Rescue and consequences
After the collapse of numerous seawalls and dikes the dike at along the river Hollandse IJssel was all that remained to protect three million people in the extremely low laying area's of North and South Holland. Especially at a part called 'the Groenendijk', the situation became very critical. The section which wasn't reinforced with a stone layer was - despite attempts of volunteers to improve it - crumbling down.
At 5:30 AM in the morning of February 1 this caused it to break under the immense pressure of the water. With the gab widening and moving rapidly into Holland the mayor of Nieuwerkerk commandeered a ship called “de Twee Gebroeders” to be sailed into the hole and plug it that way. Captain Aire Evegroen successfully sailed his ship into the hole and lodged itself firmly into the dike.
On Monday February 2nd, large-scale relief was slowly getting under way and the severity of the situation became clear. Reconnoitring helicopters flew over the disaster-hit area and started to drop supplies and sand bags. Aid from abroad was also offered. Belgium, England, the United States, Canada, Denmark, and France sent materials and soldiers. Cautiously, the first evacuations were started. On February 3rd, there were 12,000 men in harness, and by that night, the worst of the disaster was over. The storm had cleared and there are no more casualties. In some places, people were still stuck, but they would be rescued soon. Within a few days, the evacuations of the flooded and dangerous areas were completed and people were able to start inspecting the damage and begin restoring the dikes.
The consequences of the flood were huge. 1,836 people died as a direct consequence of the flood. There were 846 casualties in the province of Zeeland, 247 in the province of North-Brabant, 677 in the province of South-Holland and 7 in the province of North-Holland. About 40 people died afterwards as a result of the flood. 200,000 cows, horses, pigs, and other cattle died in the water and almost 200,000 hectares of land was flooded. The contamination by the salty water meant that the once fertile soil was unusable for many years. 3,000 houses and 300 farms were destroyed and another 40,000 houses and 3,000 farms damaged. 72,000 people had to leave their houses and were evacuated to other areas.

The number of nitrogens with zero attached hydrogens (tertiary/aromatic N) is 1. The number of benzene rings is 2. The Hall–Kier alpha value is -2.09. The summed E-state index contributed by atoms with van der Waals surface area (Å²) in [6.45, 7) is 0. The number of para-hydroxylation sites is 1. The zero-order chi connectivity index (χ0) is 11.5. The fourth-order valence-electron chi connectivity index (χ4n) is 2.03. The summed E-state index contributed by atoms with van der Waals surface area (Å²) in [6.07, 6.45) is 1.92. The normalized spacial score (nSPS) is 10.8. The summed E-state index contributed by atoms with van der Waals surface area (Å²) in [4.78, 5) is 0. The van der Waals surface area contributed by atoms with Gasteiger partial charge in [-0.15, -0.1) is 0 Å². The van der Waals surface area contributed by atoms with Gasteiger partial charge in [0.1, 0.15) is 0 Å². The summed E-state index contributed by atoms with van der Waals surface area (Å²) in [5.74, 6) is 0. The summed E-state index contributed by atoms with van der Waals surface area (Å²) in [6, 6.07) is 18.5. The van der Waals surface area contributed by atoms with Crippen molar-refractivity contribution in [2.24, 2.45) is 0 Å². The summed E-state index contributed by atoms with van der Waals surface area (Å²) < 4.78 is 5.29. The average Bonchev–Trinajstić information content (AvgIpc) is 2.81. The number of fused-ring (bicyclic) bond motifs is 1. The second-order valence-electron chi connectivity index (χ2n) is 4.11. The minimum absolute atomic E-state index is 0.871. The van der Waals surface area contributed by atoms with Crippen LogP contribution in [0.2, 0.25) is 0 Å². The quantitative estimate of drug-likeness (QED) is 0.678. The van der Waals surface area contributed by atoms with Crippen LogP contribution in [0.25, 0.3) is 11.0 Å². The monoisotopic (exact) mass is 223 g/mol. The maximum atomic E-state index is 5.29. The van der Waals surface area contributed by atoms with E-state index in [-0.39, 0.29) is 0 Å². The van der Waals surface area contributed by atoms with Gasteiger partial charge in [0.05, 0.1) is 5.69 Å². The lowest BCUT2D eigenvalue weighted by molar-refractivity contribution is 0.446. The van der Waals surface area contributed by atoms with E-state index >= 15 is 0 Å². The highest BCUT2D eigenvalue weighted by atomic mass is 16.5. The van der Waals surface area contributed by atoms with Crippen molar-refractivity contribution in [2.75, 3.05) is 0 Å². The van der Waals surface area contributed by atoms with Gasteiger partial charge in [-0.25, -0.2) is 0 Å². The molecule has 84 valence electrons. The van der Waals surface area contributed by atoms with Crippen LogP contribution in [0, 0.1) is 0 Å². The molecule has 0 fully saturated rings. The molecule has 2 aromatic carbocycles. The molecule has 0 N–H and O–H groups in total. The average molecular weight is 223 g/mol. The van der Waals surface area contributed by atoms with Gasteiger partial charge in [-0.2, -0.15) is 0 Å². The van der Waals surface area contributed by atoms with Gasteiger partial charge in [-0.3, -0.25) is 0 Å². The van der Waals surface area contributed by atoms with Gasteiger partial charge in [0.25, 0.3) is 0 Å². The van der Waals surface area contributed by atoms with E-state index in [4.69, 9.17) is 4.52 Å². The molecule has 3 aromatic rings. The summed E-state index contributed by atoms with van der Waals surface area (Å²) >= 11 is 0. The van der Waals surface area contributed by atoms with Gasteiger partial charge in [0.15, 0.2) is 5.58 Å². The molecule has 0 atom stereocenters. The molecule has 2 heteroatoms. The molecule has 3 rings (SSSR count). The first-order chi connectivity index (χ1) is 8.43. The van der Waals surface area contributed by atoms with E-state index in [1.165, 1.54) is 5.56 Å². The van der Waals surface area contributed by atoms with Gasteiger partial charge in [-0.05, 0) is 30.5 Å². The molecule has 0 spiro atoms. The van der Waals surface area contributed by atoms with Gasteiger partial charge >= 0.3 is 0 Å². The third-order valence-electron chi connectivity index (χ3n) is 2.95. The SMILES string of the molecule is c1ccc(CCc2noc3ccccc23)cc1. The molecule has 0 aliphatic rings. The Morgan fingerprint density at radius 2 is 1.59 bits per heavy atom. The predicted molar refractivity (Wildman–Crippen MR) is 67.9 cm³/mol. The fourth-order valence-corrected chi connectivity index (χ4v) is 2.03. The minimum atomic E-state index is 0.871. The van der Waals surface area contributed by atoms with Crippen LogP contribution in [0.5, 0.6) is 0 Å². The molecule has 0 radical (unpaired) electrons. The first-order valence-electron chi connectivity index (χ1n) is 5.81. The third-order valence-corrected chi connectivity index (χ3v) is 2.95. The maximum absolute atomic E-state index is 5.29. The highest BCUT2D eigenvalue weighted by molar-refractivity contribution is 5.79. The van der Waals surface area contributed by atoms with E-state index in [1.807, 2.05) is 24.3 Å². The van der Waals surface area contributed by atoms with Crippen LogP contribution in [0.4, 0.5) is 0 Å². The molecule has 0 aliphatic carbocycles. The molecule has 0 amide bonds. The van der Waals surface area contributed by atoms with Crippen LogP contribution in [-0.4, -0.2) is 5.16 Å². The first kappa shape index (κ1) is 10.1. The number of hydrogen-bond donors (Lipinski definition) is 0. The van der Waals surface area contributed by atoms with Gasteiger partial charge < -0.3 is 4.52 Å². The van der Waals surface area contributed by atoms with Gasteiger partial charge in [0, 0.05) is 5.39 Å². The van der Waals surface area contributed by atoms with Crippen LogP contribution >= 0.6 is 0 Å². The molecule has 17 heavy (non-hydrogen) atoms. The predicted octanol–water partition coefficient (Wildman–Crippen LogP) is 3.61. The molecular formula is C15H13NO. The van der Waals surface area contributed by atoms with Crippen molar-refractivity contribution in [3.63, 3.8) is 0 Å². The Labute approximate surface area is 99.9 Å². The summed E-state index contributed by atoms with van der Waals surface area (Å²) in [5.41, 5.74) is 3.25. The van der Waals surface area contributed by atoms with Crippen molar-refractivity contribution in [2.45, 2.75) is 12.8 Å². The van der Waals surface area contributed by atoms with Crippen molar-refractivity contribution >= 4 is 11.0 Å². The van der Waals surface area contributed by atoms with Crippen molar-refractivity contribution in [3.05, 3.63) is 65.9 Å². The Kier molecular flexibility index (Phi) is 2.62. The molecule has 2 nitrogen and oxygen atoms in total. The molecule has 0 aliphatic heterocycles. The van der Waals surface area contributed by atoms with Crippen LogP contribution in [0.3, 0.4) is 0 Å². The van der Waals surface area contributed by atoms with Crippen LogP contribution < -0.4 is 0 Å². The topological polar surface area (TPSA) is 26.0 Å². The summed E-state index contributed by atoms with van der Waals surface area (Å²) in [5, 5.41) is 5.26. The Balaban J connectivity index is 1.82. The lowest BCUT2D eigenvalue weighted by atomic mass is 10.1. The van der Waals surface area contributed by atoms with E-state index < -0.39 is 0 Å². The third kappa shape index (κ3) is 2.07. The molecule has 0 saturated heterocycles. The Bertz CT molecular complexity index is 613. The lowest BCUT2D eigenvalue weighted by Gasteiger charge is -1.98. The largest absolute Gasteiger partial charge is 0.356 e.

In South-Holland, dikes were damaged over a distance of 91 kilometres and there were breaches over a distance of 17.5 kilometres. The breaches had a combined total length of 1 kilometre. In North-Brabant, over 10 kilometres had broken and there were breaches over a distance of 6.7 kilometres. In Zeeland, the breaches were nearly 3.5 kilometres wide and 38 kilometres of dike was damaged. Breaches could be found over a distance of 17.7 kilometres.
Before the surge reached the Netherlands it already caused devastating disaster in the United Kingdom. Along its coastline more then 1.600 km of coastline and seawalls were damaged. At many places they breached, inundating 1,000 km². More then 24,000 properties were seriously damaged and over 30,000 people were forced to evacuate.
At Felixstowe in Suffolk many people were killed when their prefabricated homes were destroyed by the water. This caused the unfortunate death of 38 people. In Essex the damage was even bigger. Canvey Island was completely inundated. Over 58 lives were lost. The Seafront village of Jaywick near Clacton lost 37 inhabitants when i was flooded.
In the United Kingdom a estimated 307 people died during the 1953 floods. Most of them drowned when their ferry the Princess Victoria sank at open sea. An estimate 224 lives were lost.
Along the Belgium coast, fortunately the damage was smaller. Nevertheless over 4400 hectares of ground were inundated, mostly in the area around Antwerp. A total of 25 people lost their live in several smaller incidents along the Belgium coast.
Help from home and abroad
Both from the Netherlands itself and from abroad, aid goods continued to arrive. There was so much help that within a few days, warehouses were unable to store all the supplies. Besides, since some of the supplies were not suitable for the local needs, not all the support could be used. Therefore, on February 4th, the Red Cross requested people to stop sending clothes and furniture. For the remaining goods, other destinations were found. Some goods were sent to the isolated city of West Berlin, and some to Korea, where a war was being waged at the time.
Financial help for people in the flooded areas was needed well after the disaster. Eventually, 100% of the furniture of stricken families was replaced. For some people, this meant an improvement in lifestyle, compared to their situation before the flood. However, whether people were compensated financially or not, the emotional damage still remains today.